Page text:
JEFFERSON CITY - The lieutenant governor, foster care and same-sex marriage highlighted the last day of the legislative session Friday.
Senate Democratic Floor Leader Ken Jacob, D-Columbia, stalled a foster care bill until the last minute of the session. The House passed the Senate's version of a constitutional amendment prohibiting same-sex marriages, sending it to the ballot.
Jacob's drawn out debate on foster care came to a head after Lt. Gov. Joe Maxwell, a Democratic, refused to accept Republican attempts for a motion to cut off debate and force a vote. Maxwell said the motion could not be recognized, although Republicans argued the Senate has recognized such motions in the past.
Sen. Matt Bartle, R-Jackson County, called Maxwell's actions "a dramatic and unprecedented expansion of power of the role of the chair in the Missouri Senate."
Moments after the close of the session, Senate President Pro Tem Peter Kinder, R-Cape Girardeau, told senators that Jacob was "narcissistic" and his behavior was "insulting to this body for the last two hours of the session of this year."
Jacob said his delay was necessary to prevent bad legislation from passing the Senate. He said he stalled House Speaker Catherine Hanaway's foster care bill in order to prevent the House's bill on Medicaid eligibility cuts and fraud from being passed. He said he also hoped to force the House to address a bill that would close the "doughnut hole" in the federal Medicare plan, which goes into effect in 2006.
The foster care bill addresses the system, from initial abuse calls to court cases, and would add protections for parents who are wrongly accused of abuse and neglect.
The bill is similar to the one passed by the legislature and vetoed by the governor last session. Gov. Bob Holden has not committed to signing this year's bill but said it is likely he will do so.
Following the close of the session, Republicans said they were successful in funding education without a tax increase, working for job creation and protecting families and seniors. The legislature's budget plan gave more than $120 million to lower and higher education over last year's budget. The legislature sent a business package to the governor that repeals some business tax credits and creates tax breaks for business in certain areas. Another bill passed Friday would assist the state's bankrupt unemployment insurance fund.
Kinder also noted the liability lawsuit limits bill, which the legislature sent to Holden two weeks ago. The House attempted to override Holden's veto of the bill Thursday night but fell short of the necessary two-thirds vote.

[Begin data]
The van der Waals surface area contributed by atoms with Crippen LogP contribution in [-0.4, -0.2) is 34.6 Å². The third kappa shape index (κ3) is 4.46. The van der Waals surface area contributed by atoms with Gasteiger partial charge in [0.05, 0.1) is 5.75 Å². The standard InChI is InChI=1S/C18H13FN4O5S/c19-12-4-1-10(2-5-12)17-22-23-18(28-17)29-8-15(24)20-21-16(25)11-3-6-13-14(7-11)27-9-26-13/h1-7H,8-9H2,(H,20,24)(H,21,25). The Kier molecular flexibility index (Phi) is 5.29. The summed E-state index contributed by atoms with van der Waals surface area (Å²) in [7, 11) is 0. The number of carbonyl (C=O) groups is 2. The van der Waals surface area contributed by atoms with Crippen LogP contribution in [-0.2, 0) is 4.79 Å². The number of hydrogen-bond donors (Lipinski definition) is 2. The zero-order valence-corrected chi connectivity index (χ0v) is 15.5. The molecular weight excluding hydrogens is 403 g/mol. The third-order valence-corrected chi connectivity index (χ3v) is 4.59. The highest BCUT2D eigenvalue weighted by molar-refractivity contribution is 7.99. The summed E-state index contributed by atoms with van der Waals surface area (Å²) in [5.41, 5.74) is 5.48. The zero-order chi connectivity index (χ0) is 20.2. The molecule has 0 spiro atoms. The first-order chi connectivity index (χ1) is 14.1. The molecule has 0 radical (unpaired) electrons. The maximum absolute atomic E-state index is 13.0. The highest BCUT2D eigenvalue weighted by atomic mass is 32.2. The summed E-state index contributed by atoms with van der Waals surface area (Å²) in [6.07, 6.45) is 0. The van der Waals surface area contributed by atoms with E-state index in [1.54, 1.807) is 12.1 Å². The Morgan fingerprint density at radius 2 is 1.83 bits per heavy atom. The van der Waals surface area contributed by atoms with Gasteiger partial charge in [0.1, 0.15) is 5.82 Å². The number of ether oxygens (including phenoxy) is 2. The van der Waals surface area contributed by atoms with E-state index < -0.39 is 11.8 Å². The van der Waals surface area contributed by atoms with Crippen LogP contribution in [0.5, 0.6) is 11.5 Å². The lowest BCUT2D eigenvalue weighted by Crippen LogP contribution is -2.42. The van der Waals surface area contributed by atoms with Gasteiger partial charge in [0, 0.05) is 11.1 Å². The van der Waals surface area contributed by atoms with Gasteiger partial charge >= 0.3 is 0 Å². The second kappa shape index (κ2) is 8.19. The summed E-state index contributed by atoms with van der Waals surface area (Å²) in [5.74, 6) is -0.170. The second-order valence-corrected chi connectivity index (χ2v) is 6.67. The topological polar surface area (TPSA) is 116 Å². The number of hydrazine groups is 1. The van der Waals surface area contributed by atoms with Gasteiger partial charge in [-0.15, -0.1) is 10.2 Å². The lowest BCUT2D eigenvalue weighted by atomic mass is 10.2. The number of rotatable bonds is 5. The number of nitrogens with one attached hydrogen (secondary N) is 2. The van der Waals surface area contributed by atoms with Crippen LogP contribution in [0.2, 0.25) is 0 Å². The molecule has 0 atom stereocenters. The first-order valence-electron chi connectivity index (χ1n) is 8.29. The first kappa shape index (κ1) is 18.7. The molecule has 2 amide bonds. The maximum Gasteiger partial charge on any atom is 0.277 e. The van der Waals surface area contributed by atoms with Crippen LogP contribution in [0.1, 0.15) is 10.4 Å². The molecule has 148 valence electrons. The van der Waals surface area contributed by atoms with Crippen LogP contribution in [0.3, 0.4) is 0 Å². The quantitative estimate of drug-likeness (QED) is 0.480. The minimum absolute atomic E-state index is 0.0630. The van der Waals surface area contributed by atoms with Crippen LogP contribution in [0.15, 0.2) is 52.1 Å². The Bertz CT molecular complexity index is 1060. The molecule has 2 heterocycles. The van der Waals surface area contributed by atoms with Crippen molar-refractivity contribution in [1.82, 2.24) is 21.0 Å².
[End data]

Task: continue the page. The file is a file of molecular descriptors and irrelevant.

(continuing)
Kinder said the legislature protected families by passing a bill to allow seniors to obtain income tax credit toward property tax increases and sending the same-sex marriage amendment to voters.
"The Defense of Marriage Act will mean that it is Missourians at the polls this November, and not liberal judges in Massachusetts or California, who will determine the state and the definition of marriage in Missouri," Kinder said.
A bill to issue bonds for life sciences for the University of Missouri system and other institutions in the state, as well as one that would change the name of Southwest Missouri State University died in the legislative process. A measure that would allow police officers to pull over drivers not wearing seatbelts also did not make it to the governor. Currently, seatbelt violations may be ticketed if vehicles are pulled over for another reason, but the revision would have allowed officers to pull over vehicles solely for seatbelt violations.
Other bills the legislature sent to the governor on the last day would:
-deal with racial profiling by law enforcement by requiring officers to fill out reports on all vehicle drivers stopped, not just those to whom they give tickets.
-require Missourians to have drivers license pictures that show facial features taken and filed with the state, although those pictures do not have to go on the licenses in cases where there are religious objections.
-update the Sunshine Law provisions regarding new technology, such as the Internet.
-raise fees for fireworks licenses and adds civil penalties for manufacturing, selling or shipping fireworks in the state without the correct permits.
-increase regulation of amusement rides.
-prohibit glass containers in streams.
-require public places to let people bring in service dogs.
-name the Hadrosaur the official state dinosaur.